Wednesday with Michael Spencer
Excerpt from Mere Churchianity: Finding Your Way Back to Jesus-Shaped Spirituality
I discovered, while listening to a lecture on Luther’s breakthrough discovery of grace, that the victorious Christian life is a lie. It is a completely un-Jesus-shaped imposter. The Christian life isn’t a denial of the prodigal son parable, with the prodigal suddenly becoming a good boy and making his father proud. It is lived at the point where the empty-handed, thoroughly humbled son kneels before his father and has nothing to offer. The son can do nothing but be loved. He is empty and has only one recourse—receive the gift of all things and eternity.
The exhausting effort to be a good Christian denies Christ. If you insist on securing your own holiness and acceptability, you disqualify yourself from receiving anything from Jesus. He came to earth to save sinners, not good Christians.
This discovery, like most Jesus-shaped discoveries, doesn’t go over well in your usual religious environments. It plays well in AA meetings, counselors’ offices, bars, and prison chapels, but doesn’t fit the program in the success seminars and motivational sessions passing as mainstream North American evangelicalism. It falls far short of the glamorous lifestyles of wealth, beauty, and popularity that keep showing up in church promos. It is, however, very good news to the poor, the brokenhearted, and the destitute, who welcome the message that Jesus proclaimed and lived.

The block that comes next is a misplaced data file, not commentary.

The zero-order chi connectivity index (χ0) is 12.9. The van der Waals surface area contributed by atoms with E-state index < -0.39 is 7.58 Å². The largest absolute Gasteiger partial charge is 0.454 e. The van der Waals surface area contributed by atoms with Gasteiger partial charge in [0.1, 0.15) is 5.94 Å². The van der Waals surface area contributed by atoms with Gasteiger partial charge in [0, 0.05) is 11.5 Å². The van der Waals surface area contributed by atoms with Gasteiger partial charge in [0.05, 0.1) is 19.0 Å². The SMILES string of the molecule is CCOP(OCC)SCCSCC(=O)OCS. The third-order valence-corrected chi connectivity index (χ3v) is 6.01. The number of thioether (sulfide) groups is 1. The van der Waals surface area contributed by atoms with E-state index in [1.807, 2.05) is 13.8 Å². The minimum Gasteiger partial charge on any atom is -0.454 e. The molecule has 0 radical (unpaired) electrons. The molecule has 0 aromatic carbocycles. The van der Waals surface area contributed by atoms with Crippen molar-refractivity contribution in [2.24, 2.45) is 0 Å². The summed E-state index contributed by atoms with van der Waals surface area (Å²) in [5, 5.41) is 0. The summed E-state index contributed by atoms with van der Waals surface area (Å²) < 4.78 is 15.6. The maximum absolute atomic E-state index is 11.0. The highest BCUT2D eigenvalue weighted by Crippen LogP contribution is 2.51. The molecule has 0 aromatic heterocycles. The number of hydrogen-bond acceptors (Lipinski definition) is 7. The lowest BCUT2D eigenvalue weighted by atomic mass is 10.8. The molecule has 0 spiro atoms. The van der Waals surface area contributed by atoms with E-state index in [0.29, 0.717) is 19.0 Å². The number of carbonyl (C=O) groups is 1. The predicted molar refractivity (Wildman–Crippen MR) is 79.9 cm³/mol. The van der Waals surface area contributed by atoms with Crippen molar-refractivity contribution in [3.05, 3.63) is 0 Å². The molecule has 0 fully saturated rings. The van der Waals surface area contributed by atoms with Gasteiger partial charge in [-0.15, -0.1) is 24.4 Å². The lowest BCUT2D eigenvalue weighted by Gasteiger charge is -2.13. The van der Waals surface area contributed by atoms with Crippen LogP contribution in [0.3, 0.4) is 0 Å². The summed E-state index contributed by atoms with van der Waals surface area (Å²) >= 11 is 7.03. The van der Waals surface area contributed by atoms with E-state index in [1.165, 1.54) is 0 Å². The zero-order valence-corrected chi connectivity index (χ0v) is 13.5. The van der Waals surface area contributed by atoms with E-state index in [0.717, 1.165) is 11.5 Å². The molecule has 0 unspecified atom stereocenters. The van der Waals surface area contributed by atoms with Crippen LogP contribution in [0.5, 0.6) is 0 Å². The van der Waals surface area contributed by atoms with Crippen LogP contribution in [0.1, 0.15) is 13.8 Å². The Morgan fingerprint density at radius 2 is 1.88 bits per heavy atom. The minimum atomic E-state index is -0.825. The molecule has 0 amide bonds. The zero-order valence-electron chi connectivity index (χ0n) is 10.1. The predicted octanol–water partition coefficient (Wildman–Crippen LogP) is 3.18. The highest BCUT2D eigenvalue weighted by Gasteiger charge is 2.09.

If you have left the church or are headed for the door, there is a strong possibility that you have to leave in order to hold on to your integrity. You realized you can no longer play the religion game. You may be playing other games—I’m not letting any of us off the hook. But you found you could no longer be party to the endless act that says you are living the victorious Christian life.
If that is the case, your leaving in order to find true humanity, real vulnerability, and surprising grace may be the greatest gift you could give to the church. Not because of your absence, but because you have become one more person who has chosen real life in place of the inauthenticity of pretending to have it all together.
• Mere Churchianity (p. 135-136)